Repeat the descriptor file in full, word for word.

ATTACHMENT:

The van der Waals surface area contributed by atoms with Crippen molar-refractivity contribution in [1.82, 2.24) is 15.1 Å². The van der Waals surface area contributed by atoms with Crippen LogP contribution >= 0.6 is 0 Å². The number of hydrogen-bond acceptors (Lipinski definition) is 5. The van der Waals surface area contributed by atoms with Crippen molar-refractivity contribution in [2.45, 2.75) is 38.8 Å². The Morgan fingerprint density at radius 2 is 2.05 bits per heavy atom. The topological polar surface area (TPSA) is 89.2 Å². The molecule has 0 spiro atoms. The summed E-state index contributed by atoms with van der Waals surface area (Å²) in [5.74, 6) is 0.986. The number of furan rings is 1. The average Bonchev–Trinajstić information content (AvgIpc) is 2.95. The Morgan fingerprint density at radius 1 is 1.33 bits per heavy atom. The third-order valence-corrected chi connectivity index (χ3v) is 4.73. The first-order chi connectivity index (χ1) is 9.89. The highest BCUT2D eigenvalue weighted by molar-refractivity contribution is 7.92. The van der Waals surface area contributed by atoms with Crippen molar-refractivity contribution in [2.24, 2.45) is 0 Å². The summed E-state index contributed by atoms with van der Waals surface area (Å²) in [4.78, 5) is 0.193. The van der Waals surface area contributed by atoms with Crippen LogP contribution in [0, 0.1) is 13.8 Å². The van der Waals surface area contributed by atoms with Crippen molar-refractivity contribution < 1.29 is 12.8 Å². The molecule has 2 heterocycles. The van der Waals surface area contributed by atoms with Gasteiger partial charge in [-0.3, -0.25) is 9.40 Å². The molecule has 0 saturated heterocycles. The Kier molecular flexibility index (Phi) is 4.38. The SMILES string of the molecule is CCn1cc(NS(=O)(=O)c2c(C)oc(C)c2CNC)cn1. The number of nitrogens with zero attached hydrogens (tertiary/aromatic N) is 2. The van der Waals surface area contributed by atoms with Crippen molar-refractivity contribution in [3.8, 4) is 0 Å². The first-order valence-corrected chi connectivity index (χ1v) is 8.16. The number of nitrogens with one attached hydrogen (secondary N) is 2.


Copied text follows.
The van der Waals surface area contributed by atoms with Crippen molar-refractivity contribution in [1.82, 2.24) is 15.1 Å². The van der Waals surface area contributed by atoms with Crippen LogP contribution >= 0.6 is 0 Å². The number of hydrogen-bond acceptors (Lipinski definition) is 5. The van der Waals surface area contributed by atoms with Crippen molar-refractivity contribution in [2.45, 2.75) is 38.8 Å². The Morgan fingerprint density at radius 2 is 2.05 bits per heavy atom. The topological polar surface area (TPSA) is 89.2 Å². The molecule has 0 spiro atoms. The summed E-state index contributed by atoms with van der Waals surface area (Å²) in [5.74, 6) is 0.986. The number of furan rings is 1. The average Bonchev–Trinajstić information content (AvgIpc) is 2.95. The Morgan fingerprint density at radius 1 is 1.33 bits per heavy atom. The third-order valence-corrected chi connectivity index (χ3v) is 4.73. The first-order chi connectivity index (χ1) is 9.89. The highest BCUT2D eigenvalue weighted by molar-refractivity contribution is 7.92. The van der Waals surface area contributed by atoms with Crippen molar-refractivity contribution in [2.24, 2.45) is 0 Å². The summed E-state index contributed by atoms with van der Waals surface area (Å²) in [4.78, 5) is 0.193. The van der Waals surface area contributed by atoms with Crippen LogP contribution in [0, 0.1) is 13.8 Å². The van der Waals surface area contributed by atoms with Crippen molar-refractivity contribution < 1.29 is 12.8 Å². The molecule has 2 heterocycles. The van der Waals surface area contributed by atoms with Gasteiger partial charge in [-0.3, -0.25) is 9.40 Å². The molecule has 0 saturated heterocycles. The Kier molecular flexibility index (Phi) is 4.38. The SMILES string of the molecule is CCn1cc(NS(=O)(=O)c2c(C)oc(C)c2CNC)cn1. The number of nitrogens with zero attached hydrogens (tertiary/aromatic N) is 2. The van der Waals surface area contributed by atoms with Crippen molar-refractivity contribution in [3.8, 4) is 0 Å². The first-order valence-corrected chi connectivity index (χ1v) is 8.16. The number of nitrogens with one attached hydrogen (secondary N) is 2.